Stilettos Invade Startups as Niche-Shopping Sites Attract Women
Alexis Maybank, co-founder of the shopping website Gilt Groupe Inc., says her 5-inch stilettos are meant to send a message: being feminine and starting a technology company aren’t mutually exclusive.
She and Gilt co-founder Alexandra Wilson are part of a growing group of women at e-commerce companies tailored to specific areas, such as food or fashion, where the female perspective is seen as vital. SharesPost Inc., a site that tracks privately held companies, values Gilt at $2.4 billion, making it a leader among startups founded by women.
The rise of daily-deal services and other sites aimed at shopping niches are creating opportunities for female entrepreneurs, who are better represented in the retail and fashion industries than in Silicon Valley startups. Companies also are recognizing that women account for the majority of Web surfers and Internet shoppers, giving female executives an edge in gauging consumers and filtering what products to offer.
“Women are driving most of the consumer activity on the Web today,” said Aileen Lee, a venture capitalist at Kleiner Perkins Caufield & Byers, who devotes about half of her investment portfolio to startups founded by females. “They’re the majority of users on Facebook, on Twitter, on Zynga. That gives websites that figure out how to harness social media early on an advantage because they can grow more quickly.”
Women made up 56 percent of the 153.6 million U.S. users who visited social-networking sites or blogs in May, according to Nielsen Co. They accounted for 57 percent of visitors to online retail sites such as Amazon.com, ShopAtHome.com and Walmart.com, according to Nielsen.
Rent the Runway
Niche e-commerce sites founded by women include One Kings Lane, which focuses on designer décor; Plum District, a daily- deal service for moms; and Rent the Runway Inc., a website that rents high-fashion gowns and other couture for 90 percent off.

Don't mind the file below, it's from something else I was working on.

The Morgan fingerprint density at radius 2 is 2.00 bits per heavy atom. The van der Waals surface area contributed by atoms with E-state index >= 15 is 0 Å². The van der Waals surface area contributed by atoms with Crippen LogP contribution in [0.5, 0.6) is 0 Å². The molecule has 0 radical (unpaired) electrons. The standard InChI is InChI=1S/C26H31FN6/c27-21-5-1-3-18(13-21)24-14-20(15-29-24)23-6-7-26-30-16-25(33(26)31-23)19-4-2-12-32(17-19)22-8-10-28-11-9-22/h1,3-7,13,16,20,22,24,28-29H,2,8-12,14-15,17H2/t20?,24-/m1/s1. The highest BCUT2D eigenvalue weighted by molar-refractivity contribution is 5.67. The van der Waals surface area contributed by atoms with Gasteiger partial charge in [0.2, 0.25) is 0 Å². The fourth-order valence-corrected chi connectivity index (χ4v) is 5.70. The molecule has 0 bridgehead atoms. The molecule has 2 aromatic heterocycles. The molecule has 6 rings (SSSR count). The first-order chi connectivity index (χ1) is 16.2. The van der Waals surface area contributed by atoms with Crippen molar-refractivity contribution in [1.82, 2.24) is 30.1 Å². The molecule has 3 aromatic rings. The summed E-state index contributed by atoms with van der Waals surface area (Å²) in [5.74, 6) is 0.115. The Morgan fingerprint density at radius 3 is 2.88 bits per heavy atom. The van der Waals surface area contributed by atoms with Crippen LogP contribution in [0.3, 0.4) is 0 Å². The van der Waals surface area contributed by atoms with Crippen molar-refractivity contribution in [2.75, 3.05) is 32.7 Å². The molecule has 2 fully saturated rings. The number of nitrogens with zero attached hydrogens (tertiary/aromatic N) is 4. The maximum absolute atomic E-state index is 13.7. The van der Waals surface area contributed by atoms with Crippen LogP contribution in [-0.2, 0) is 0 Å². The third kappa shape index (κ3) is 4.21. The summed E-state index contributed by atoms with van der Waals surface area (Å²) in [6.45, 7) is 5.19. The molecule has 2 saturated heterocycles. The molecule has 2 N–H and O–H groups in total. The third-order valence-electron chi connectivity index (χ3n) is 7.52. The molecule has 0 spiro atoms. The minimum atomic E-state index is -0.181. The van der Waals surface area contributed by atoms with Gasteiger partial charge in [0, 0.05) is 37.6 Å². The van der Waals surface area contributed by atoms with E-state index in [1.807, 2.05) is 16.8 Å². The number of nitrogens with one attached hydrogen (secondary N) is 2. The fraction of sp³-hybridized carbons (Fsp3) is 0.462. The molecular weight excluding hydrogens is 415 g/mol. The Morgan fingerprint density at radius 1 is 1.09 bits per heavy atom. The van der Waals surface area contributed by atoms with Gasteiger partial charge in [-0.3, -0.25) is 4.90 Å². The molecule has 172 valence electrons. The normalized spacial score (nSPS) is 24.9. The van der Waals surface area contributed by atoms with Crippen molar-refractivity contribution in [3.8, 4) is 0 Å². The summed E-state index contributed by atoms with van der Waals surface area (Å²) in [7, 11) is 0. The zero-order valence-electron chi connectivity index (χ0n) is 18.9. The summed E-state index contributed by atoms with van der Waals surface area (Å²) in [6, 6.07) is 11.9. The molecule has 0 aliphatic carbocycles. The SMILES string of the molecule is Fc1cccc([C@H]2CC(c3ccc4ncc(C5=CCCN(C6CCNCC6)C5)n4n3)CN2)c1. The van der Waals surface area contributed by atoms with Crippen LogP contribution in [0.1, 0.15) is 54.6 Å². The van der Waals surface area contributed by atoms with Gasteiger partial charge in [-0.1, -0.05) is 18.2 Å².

The sites represent an enclave of women in an industry dominated by men. While women account for half the workforce, they hold 25 percent of technology jobs, White House senior adviser Valerie Jarrett said in April at an event devoted to the issue. Only 8 percent of new technology businesses are started by women, and 5 percent of capital investment goes to female- owned companies, she said.
There are only a few high-profile women in Silicon Valley, such as Facebook Inc. Chief Operating Officer Sheryl Sandberg or Yahoo! Inc. Chief Executive Officer Carol Bartz. And several of the largest technology companies, including Adobe Systems Inc., have no women on their boards.
Social media and e-commerce companies that fail to cater to females risk losing out on a demographic that controlled $12 trillion of the $18.4 trillion in consumer spending, according to a 2009 estimate from Boston Consulting Group.
At Gilt Groupe, a members-only shopping site based in New York, women account for almost three-quarters of customers. Sales more than doubled in 2010, reaching about $400 million, according to Jennifer Miller, a Gilt spokeswoman. Gilt posted revenue of $170 million in 2009 and $25 million in 2008.
The influx of women into the technology industry in the next five years will outpace the rate over the past decade, said Amy Millman, president of Springboard Enterprises Inc., which has helped more than 400 companies led by females raise more than $5 billion in capital, according to its website. Those women will be younger, fresh from incubator programs aimed at students in science and business, she said.